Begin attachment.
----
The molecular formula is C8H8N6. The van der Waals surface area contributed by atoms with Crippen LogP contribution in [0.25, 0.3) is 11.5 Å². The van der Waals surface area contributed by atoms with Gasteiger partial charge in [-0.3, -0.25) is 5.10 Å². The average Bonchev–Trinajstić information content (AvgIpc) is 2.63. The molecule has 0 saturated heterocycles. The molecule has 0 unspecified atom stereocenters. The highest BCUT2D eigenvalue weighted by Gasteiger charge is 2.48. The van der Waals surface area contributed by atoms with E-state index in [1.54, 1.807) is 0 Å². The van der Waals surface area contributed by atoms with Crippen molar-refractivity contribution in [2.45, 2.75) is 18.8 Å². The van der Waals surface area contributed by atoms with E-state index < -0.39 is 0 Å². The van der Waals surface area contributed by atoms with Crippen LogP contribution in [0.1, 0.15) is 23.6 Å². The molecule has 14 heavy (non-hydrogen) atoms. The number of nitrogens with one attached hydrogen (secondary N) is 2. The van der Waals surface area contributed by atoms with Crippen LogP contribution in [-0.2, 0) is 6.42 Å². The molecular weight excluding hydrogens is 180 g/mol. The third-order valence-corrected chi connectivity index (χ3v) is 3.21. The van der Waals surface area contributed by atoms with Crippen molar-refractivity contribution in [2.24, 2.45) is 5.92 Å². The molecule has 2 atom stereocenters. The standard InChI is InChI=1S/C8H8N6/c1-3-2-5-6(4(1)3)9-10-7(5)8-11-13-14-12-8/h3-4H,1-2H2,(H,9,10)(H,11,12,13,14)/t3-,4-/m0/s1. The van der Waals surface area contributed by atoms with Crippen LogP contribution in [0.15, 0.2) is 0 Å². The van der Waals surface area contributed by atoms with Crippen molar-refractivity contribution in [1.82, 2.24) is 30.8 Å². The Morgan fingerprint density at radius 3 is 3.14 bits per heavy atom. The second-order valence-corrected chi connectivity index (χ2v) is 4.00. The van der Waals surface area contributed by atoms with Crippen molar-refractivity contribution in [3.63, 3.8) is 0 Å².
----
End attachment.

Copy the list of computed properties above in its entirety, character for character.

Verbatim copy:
The molecular formula is C8H8N6. The van der Waals surface area contributed by atoms with Crippen LogP contribution in [0.25, 0.3) is 11.5 Å². The van der Waals surface area contributed by atoms with Gasteiger partial charge in [-0.3, -0.25) is 5.10 Å². The average Bonchev–Trinajstić information content (AvgIpc) is 2.63. The molecule has 0 saturated heterocycles. The molecule has 0 unspecified atom stereocenters. The highest BCUT2D eigenvalue weighted by Gasteiger charge is 2.48. The van der Waals surface area contributed by atoms with E-state index in [1.54, 1.807) is 0 Å². The van der Waals surface area contributed by atoms with Crippen molar-refractivity contribution in [2.45, 2.75) is 18.8 Å². The van der Waals surface area contributed by atoms with E-state index < -0.39 is 0 Å². The van der Waals surface area contributed by atoms with Crippen LogP contribution in [0.1, 0.15) is 23.6 Å². The molecule has 14 heavy (non-hydrogen) atoms. The number of nitrogens with one attached hydrogen (secondary N) is 2. The van der Waals surface area contributed by atoms with Crippen LogP contribution in [-0.2, 0) is 6.42 Å². The molecular weight excluding hydrogens is 180 g/mol. The third-order valence-corrected chi connectivity index (χ3v) is 3.21. The van der Waals surface area contributed by atoms with Crippen molar-refractivity contribution in [2.24, 2.45) is 5.92 Å². The molecule has 2 atom stereocenters. The standard InChI is InChI=1S/C8H8N6/c1-3-2-5-6(4(1)3)9-10-7(5)8-11-13-14-12-8/h3-4H,1-2H2,(H,9,10)(H,11,12,13,14)/t3-,4-/m0/s1. The van der Waals surface area contributed by atoms with Crippen LogP contribution in [0.15, 0.2) is 0 Å². The van der Waals surface area contributed by atoms with Crippen molar-refractivity contribution in [1.82, 2.24) is 30.8 Å². The Morgan fingerprint density at radius 3 is 3.14 bits per heavy atom. The second-order valence-corrected chi connectivity index (χ2v) is 4.00. The van der Waals surface area contributed by atoms with Crippen molar-refractivity contribution in [3.63, 3.8) is 0 Å².